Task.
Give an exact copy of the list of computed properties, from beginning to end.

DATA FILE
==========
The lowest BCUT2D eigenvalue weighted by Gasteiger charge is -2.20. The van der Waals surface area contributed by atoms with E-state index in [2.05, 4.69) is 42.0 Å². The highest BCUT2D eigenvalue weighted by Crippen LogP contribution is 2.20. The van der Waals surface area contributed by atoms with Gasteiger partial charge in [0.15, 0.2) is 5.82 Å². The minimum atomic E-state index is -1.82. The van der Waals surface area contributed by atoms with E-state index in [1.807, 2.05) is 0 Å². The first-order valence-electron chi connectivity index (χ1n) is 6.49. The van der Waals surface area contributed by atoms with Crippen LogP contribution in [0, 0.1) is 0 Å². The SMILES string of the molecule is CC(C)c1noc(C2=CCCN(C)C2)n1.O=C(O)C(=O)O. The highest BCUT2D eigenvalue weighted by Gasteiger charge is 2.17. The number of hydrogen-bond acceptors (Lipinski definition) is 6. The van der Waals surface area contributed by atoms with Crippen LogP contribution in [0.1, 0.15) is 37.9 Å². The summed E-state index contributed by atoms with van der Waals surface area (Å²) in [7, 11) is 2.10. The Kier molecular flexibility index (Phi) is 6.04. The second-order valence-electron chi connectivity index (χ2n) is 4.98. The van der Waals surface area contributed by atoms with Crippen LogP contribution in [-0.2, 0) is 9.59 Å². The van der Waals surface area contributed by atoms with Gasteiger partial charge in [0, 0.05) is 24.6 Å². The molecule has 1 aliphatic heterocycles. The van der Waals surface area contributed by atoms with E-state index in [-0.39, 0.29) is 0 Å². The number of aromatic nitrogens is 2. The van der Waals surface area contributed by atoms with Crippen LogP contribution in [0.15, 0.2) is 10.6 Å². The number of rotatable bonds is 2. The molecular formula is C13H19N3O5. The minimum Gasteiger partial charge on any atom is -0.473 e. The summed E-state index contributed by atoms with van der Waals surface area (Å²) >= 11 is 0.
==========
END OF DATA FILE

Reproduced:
The lowest BCUT2D eigenvalue weighted by Gasteiger charge is -2.20. The van der Waals surface area contributed by atoms with E-state index in [2.05, 4.69) is 42.0 Å². The highest BCUT2D eigenvalue weighted by Crippen LogP contribution is 2.20. The van der Waals surface area contributed by atoms with Gasteiger partial charge in [0.15, 0.2) is 5.82 Å². The minimum atomic E-state index is -1.82. The van der Waals surface area contributed by atoms with E-state index in [1.807, 2.05) is 0 Å². The first-order valence-electron chi connectivity index (χ1n) is 6.49. The van der Waals surface area contributed by atoms with Crippen LogP contribution in [0, 0.1) is 0 Å². The SMILES string of the molecule is CC(C)c1noc(C2=CCCN(C)C2)n1.O=C(O)C(=O)O. The highest BCUT2D eigenvalue weighted by Gasteiger charge is 2.17. The number of hydrogen-bond acceptors (Lipinski definition) is 6. The van der Waals surface area contributed by atoms with Crippen LogP contribution in [0.1, 0.15) is 37.9 Å². The summed E-state index contributed by atoms with van der Waals surface area (Å²) in [7, 11) is 2.10. The Kier molecular flexibility index (Phi) is 6.04. The second-order valence-electron chi connectivity index (χ2n) is 4.98. The van der Waals surface area contributed by atoms with Crippen LogP contribution in [-0.2, 0) is 9.59 Å². The van der Waals surface area contributed by atoms with Gasteiger partial charge in [0, 0.05) is 24.6 Å². The molecule has 1 aliphatic heterocycles. The van der Waals surface area contributed by atoms with E-state index in [-0.39, 0.29) is 0 Å². The number of aromatic nitrogens is 2. The van der Waals surface area contributed by atoms with Crippen LogP contribution in [0.15, 0.2) is 10.6 Å². The number of rotatable bonds is 2. The molecular formula is C13H19N3O5. The minimum Gasteiger partial charge on any atom is -0.473 e. The summed E-state index contributed by atoms with van der Waals surface area (Å²) >= 11 is 0.